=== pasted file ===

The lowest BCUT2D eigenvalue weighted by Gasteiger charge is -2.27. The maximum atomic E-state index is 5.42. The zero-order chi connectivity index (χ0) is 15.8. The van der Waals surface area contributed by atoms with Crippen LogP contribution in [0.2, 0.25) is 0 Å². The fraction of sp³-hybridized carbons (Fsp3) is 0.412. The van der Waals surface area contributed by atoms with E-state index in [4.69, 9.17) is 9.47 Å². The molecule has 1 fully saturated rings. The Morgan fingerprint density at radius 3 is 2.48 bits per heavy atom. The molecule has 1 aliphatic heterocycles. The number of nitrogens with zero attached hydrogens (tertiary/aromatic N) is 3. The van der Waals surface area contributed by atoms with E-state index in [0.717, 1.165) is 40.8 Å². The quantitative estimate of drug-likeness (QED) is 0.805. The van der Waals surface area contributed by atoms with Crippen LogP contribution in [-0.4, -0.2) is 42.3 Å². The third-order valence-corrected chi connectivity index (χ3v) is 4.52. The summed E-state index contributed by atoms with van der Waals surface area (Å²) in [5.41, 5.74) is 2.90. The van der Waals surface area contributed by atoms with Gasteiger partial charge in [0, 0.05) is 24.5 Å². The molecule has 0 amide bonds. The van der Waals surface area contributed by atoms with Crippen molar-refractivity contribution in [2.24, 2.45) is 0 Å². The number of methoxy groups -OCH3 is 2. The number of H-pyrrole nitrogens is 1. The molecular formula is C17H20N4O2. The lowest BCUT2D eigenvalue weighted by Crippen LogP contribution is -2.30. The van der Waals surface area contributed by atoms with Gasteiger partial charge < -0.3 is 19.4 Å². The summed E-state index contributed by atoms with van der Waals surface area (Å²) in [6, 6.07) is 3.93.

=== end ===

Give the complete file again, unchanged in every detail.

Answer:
The lowest BCUT2D eigenvalue weighted by Gasteiger charge is -2.27. The maximum atomic E-state index is 5.42. The zero-order chi connectivity index (χ0) is 15.8. The van der Waals surface area contributed by atoms with Crippen LogP contribution in [0.2, 0.25) is 0 Å². The fraction of sp³-hybridized carbons (Fsp3) is 0.412. The van der Waals surface area contributed by atoms with E-state index in [4.69, 9.17) is 9.47 Å². The molecule has 1 fully saturated rings. The Morgan fingerprint density at radius 3 is 2.48 bits per heavy atom. The molecule has 1 aliphatic heterocycles. The number of nitrogens with zero attached hydrogens (tertiary/aromatic N) is 3. The van der Waals surface area contributed by atoms with E-state index in [0.717, 1.165) is 40.8 Å². The quantitative estimate of drug-likeness (QED) is 0.805. The van der Waals surface area contributed by atoms with Crippen LogP contribution in [-0.4, -0.2) is 42.3 Å². The third-order valence-corrected chi connectivity index (χ3v) is 4.52. The summed E-state index contributed by atoms with van der Waals surface area (Å²) in [5.41, 5.74) is 2.90. The van der Waals surface area contributed by atoms with Gasteiger partial charge in [0, 0.05) is 24.5 Å². The molecule has 0 amide bonds. The van der Waals surface area contributed by atoms with Crippen molar-refractivity contribution in [2.24, 2.45) is 0 Å². The number of methoxy groups -OCH3 is 2. The number of H-pyrrole nitrogens is 1. The molecular formula is C17H20N4O2. The lowest BCUT2D eigenvalue weighted by Crippen LogP contribution is -2.30. The van der Waals surface area contributed by atoms with Gasteiger partial charge < -0.3 is 19.4 Å². The summed E-state index contributed by atoms with van der Waals surface area (Å²) in [6, 6.07) is 3.93.